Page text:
In the past, before the era of financial repression imposed by central banks, the 10-year Treasury bond yield tended to trade around the y/y growth rate of nominal GDP. From the 1950s through the 1970s, the yield tended to trade below the GDP growth rate because bond investors failed to anticipate rising inflation.
They learned their lesson and bond yields generally exceeded GDP growth during the 1980s and early 1990s. That was the era of the “Bond Vigilantes,” a term I coined in 1983. They contributed to breaking the back of inflation. As a result, by the late 1990s, they became less vigilant. While they’ve been repressed in the US by the Fed since late 2008, they were back in the saddle again during 2010 and 2011 in the peripheral countries of Europe. But then, ECB President Mario Draghi repressed them over there when he said on July 26, 2012 that he’ll do whatever it takes to defend the euro.
If the Fed stops repressing the Bond Vigilantes over here by phasing out QE, then the 10-year Treasury yield should rise to the growth rate of GDP, which was 3.4% y/y during Q1. That would probably be a big shock to the economy.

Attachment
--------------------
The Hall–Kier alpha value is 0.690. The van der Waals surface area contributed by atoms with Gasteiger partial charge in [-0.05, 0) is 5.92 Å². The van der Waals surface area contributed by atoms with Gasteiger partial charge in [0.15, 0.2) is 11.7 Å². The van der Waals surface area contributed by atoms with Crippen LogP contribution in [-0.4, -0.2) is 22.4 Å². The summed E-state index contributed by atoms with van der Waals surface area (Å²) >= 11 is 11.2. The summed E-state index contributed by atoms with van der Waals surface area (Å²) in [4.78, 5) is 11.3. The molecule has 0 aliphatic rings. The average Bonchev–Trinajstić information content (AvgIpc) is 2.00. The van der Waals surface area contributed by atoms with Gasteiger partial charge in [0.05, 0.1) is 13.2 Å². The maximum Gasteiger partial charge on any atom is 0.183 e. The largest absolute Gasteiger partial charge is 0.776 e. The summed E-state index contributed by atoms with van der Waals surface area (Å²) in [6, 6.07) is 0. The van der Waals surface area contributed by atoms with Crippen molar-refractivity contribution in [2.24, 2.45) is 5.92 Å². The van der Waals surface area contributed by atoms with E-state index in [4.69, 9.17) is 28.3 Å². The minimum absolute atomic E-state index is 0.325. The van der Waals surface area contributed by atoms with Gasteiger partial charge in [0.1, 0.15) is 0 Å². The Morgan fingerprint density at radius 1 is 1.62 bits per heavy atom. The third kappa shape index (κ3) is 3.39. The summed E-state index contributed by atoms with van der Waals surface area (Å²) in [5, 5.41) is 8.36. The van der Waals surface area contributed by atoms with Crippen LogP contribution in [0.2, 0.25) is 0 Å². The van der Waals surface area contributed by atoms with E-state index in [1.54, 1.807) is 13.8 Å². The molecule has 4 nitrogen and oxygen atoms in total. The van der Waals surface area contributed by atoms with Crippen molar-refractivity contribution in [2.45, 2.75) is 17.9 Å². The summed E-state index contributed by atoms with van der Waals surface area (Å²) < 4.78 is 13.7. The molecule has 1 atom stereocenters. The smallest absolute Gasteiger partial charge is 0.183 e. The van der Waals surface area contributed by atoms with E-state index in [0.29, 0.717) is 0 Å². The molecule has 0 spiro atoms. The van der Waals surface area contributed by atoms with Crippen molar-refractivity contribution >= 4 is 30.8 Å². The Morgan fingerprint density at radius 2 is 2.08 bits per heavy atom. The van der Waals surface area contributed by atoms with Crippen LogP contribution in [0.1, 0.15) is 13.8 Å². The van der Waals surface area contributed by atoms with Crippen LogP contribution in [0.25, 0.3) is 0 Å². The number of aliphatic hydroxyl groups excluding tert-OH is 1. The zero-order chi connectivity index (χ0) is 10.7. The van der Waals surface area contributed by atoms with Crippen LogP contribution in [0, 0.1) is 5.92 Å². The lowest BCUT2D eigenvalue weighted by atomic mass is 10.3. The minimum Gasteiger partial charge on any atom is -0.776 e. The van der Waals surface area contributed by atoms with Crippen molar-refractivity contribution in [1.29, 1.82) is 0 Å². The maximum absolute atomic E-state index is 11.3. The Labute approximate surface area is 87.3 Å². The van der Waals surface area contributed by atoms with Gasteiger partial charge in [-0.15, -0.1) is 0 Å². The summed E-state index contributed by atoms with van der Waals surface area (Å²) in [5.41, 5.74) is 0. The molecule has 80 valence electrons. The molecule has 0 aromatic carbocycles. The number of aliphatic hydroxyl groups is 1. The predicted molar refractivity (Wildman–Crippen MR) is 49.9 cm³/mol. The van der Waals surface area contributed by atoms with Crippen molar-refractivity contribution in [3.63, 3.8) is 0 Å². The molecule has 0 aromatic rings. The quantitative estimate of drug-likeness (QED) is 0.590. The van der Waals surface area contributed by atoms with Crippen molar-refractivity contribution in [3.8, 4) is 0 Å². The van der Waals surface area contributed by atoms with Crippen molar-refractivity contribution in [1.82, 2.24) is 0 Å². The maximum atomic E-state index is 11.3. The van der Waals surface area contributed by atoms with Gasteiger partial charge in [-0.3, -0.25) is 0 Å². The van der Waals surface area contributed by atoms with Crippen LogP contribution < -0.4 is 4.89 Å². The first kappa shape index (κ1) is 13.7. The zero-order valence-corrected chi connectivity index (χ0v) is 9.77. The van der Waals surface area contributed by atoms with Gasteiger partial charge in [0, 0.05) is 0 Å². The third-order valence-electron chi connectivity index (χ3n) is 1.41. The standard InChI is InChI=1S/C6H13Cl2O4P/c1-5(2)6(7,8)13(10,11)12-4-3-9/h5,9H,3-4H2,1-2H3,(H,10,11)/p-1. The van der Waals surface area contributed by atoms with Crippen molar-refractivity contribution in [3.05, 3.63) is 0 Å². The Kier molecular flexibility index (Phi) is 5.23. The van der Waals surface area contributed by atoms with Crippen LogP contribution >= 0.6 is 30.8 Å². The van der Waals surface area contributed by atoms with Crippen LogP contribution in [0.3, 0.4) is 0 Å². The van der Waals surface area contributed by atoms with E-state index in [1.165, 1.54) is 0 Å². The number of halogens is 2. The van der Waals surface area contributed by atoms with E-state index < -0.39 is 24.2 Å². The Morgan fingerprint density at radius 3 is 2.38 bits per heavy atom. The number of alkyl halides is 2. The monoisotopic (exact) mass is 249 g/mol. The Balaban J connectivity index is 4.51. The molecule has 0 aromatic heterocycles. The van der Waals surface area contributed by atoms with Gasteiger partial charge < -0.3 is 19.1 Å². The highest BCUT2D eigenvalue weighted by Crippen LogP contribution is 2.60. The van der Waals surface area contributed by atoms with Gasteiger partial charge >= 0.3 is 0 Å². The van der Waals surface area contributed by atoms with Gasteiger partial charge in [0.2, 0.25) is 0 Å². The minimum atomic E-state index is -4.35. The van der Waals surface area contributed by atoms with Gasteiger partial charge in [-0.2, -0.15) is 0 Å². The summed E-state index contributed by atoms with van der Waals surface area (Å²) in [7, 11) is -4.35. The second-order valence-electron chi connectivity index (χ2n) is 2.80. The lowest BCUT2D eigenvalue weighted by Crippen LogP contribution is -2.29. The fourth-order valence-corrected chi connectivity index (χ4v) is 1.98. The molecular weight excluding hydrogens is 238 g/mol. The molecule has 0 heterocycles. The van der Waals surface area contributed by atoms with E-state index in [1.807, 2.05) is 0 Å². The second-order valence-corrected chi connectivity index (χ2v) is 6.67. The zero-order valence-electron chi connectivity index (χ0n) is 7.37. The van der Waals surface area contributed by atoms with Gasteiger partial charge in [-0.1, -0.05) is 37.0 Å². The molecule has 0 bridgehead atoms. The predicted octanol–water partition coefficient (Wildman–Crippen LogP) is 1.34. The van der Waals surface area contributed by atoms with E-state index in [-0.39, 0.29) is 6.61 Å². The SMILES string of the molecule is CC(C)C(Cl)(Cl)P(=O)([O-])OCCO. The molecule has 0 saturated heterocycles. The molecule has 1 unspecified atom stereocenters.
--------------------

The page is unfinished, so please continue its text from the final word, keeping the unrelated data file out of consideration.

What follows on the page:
Dr. Ed’s Blog
Today’s Morning Briefing: Ben’s Choices. (1) Door #1, #2, or #3. (2) Press conference pressure. (3) Will Bernanke discipline the dissenters or cave? (4) Good excuse to taper QE: Federal deficit is shrinking. (5) Hail Mary pass. (6) Old normal bond yields would be a shock for sure. (7) Big outflow from bond funds last week. (8) EM stocks and bonds are submerging. (9) QE chatter is depressing inflationary expectations and boosting TIPS yield. (10) Retail sales a plus for Q2’s GDP, while discrediting recession forecast. (11) Lowering S&P 500 Retailing to market weight. (More for subscribers.)
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